Bon JovicharityJon Bon JoviSandyStaten Islandstorm recoveryTory JohnsonUncategorized

Leadership and Friendship After Sandy: Tory’s Kindness

By December 28, 2012 No Comments

As we think about the good and the bad of 2012, I wanted to share the much needed rays of hope and the stories of leadership that even in the bleakest times, give us reason to keep believing that people are good.

Why does someone who has no obligation to help others and who could easily just write a small check and send it to charity, feel compelled to go the extra mile?  Or better yet, the extra 150 miles, which is what Tory Johnson and her family did as they shuttled back and forth from the comfort of the Upper West Side of Manhattan to the bleakness of post-Sandy Staten Island to help people they had never met.

I was lucky enough to work with Tory years ago and if there’s one thing I know about this dynamo is that she gets the most done in the shortest amount of time in the biggest way.  When she got inspired by Jon Bon Jovi‘s post storm tweet — “We may not have electricity but we have power” — she sprung into action.  Tory raised over $100,000 online. She promised to make sure that the money was spent directly to help the immediate needs of hard working families who lost everything in an instant on that scary October 29th.

Most people know Tory for her regular “Steals and Deals” segments on Good Morning, America and WABC.  Others know her as the founder and CEO of Women for Hire and Spark and Hustle or have read one of her books, but there are over 125 families on Staten Island who know her as a friend who stepped in when they needed it the most.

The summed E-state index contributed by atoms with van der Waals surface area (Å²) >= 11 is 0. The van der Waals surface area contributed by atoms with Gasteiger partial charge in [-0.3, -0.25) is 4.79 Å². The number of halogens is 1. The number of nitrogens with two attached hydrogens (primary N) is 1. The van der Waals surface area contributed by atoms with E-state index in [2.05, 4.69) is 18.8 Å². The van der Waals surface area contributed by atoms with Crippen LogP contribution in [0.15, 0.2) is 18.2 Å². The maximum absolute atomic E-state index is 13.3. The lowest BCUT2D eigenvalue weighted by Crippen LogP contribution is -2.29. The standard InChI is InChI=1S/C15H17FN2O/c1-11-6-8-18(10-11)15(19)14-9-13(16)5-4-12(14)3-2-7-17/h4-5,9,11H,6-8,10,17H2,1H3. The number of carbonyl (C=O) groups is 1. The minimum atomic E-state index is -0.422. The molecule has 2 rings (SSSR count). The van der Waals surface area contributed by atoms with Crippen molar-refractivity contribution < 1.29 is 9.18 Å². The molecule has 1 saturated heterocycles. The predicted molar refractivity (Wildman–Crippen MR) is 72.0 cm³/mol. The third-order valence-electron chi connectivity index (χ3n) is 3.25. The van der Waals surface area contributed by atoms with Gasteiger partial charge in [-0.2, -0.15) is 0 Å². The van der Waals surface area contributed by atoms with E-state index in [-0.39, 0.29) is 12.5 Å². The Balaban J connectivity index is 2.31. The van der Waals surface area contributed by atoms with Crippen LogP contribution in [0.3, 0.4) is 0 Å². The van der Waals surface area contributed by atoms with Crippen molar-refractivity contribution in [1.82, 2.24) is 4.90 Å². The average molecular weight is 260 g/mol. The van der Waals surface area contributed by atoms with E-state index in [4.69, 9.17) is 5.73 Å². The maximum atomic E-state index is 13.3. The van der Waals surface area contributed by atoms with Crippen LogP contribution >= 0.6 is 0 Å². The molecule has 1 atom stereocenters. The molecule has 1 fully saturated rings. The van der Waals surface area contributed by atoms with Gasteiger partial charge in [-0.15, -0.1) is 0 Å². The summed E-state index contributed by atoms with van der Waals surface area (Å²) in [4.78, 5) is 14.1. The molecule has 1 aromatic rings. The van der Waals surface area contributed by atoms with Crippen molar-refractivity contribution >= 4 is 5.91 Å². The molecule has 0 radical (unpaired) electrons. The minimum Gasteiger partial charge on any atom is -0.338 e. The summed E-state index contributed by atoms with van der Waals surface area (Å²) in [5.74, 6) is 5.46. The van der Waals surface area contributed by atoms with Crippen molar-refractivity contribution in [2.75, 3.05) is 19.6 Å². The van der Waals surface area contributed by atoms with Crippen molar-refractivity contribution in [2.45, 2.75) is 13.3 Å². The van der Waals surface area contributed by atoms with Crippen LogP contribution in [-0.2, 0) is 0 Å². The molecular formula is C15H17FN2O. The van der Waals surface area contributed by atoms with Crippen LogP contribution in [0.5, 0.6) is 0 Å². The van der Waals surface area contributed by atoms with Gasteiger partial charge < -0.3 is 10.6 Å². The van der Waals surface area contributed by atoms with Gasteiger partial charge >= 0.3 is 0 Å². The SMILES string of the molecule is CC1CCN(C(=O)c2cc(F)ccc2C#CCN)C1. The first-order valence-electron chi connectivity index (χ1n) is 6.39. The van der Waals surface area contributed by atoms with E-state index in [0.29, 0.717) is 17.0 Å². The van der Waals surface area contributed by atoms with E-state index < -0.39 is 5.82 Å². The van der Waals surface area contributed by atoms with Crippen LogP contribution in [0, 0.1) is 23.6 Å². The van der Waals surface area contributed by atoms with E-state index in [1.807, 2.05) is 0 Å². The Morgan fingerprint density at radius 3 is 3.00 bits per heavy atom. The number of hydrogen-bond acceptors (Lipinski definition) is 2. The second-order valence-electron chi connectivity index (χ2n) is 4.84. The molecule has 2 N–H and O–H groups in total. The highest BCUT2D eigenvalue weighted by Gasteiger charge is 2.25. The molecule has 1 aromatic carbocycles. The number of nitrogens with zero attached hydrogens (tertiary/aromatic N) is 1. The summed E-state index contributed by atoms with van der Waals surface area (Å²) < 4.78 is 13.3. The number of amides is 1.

Tory and her husband, Peter, and their twins, did it the hard way.  After the money was raised, they came themselves to meet the families, listen to them, and then purchase what they needed to start the recovery process.  For many, buying a stove meant that they could finally have heat.  Purchasing tools meant that sheet rock could be replaced or a mechanics career could be saved.  Buying bedding finally meant a decent night’s sleep.

But perhaps more importantly, asking questions meant someone was listening proving that they really weren’t forgotten.

So many things struck me about their kindness.  Tory and her family are successful in their careers and their lives because they work at it.   They gave back to others the same way.  They didn’t do it the easy way because they knew that to be a real help, they had to see it for themselves.   They gave it over 100%.

The result?  During the time I was with them as they walked down the aisles of Home Depot and handed out $500 gift cards to shocked but grateful affected families at an elementary school, I heard person after person, inviting Tory and Peter and their kids to come back after they’ve (hopefully) fully recovered to go to their block party or their holiday dinner next year or a barbecue in their back yard.

They are unexpected friends for life.  Sometimes it just takes one to get you through.

That’s leadership.

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